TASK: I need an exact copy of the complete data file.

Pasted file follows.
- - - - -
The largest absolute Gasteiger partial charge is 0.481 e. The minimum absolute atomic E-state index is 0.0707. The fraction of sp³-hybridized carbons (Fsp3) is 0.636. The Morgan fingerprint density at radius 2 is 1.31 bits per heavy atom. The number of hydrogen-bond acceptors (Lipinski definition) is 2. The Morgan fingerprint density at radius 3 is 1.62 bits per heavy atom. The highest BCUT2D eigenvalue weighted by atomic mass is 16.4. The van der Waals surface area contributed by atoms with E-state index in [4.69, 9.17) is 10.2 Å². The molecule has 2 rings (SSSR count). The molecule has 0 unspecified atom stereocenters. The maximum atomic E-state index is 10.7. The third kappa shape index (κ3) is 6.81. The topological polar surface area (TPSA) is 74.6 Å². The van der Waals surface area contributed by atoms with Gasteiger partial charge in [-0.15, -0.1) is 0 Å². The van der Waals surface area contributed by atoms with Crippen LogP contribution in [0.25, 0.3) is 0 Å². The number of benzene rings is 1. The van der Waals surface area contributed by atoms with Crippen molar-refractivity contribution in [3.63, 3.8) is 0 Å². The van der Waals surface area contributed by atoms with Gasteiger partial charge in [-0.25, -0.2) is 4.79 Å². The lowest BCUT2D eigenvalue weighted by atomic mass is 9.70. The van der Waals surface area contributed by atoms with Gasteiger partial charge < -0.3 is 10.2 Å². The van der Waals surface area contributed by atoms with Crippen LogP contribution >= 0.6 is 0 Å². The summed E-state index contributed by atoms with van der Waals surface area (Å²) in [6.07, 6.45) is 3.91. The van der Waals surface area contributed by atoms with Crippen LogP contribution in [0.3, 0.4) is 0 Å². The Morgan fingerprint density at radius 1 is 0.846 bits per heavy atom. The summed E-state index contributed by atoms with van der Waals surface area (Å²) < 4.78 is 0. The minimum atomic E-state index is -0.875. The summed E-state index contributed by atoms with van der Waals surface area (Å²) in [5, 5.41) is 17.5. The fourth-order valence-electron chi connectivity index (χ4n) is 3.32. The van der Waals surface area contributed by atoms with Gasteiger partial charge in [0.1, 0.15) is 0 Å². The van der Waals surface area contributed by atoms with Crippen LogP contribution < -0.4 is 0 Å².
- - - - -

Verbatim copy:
The largest absolute Gasteiger partial charge is 0.481 e. The minimum absolute atomic E-state index is 0.0707. The fraction of sp³-hybridized carbons (Fsp3) is 0.636. The Morgan fingerprint density at radius 2 is 1.31 bits per heavy atom. The number of hydrogen-bond acceptors (Lipinski definition) is 2. The Morgan fingerprint density at radius 3 is 1.62 bits per heavy atom. The highest BCUT2D eigenvalue weighted by atomic mass is 16.4. The van der Waals surface area contributed by atoms with E-state index in [4.69, 9.17) is 10.2 Å². The molecule has 2 rings (SSSR count). The molecule has 0 unspecified atom stereocenters. The maximum atomic E-state index is 10.7. The third kappa shape index (κ3) is 6.81. The topological polar surface area (TPSA) is 74.6 Å². The van der Waals surface area contributed by atoms with Gasteiger partial charge in [-0.15, -0.1) is 0 Å². The van der Waals surface area contributed by atoms with Crippen LogP contribution in [0.25, 0.3) is 0 Å². The number of benzene rings is 1. The van der Waals surface area contributed by atoms with Crippen molar-refractivity contribution in [3.63, 3.8) is 0 Å². The van der Waals surface area contributed by atoms with Gasteiger partial charge in [-0.25, -0.2) is 4.79 Å². The lowest BCUT2D eigenvalue weighted by atomic mass is 9.70. The van der Waals surface area contributed by atoms with Gasteiger partial charge < -0.3 is 10.2 Å². The van der Waals surface area contributed by atoms with Crippen LogP contribution >= 0.6 is 0 Å². The summed E-state index contributed by atoms with van der Waals surface area (Å²) in [6.07, 6.45) is 3.91. The van der Waals surface area contributed by atoms with Crippen LogP contribution in [0.3, 0.4) is 0 Å². The Morgan fingerprint density at radius 1 is 0.846 bits per heavy atom. The summed E-state index contributed by atoms with van der Waals surface area (Å²) < 4.78 is 0. The minimum atomic E-state index is -0.875. The summed E-state index contributed by atoms with van der Waals surface area (Å²) in [5, 5.41) is 17.5. The fourth-order valence-electron chi connectivity index (χ4n) is 3.32. The van der Waals surface area contributed by atoms with Gasteiger partial charge in [0.1, 0.15) is 0 Å². The van der Waals surface area contributed by atoms with Crippen LogP contribution < -0.4 is 0 Å².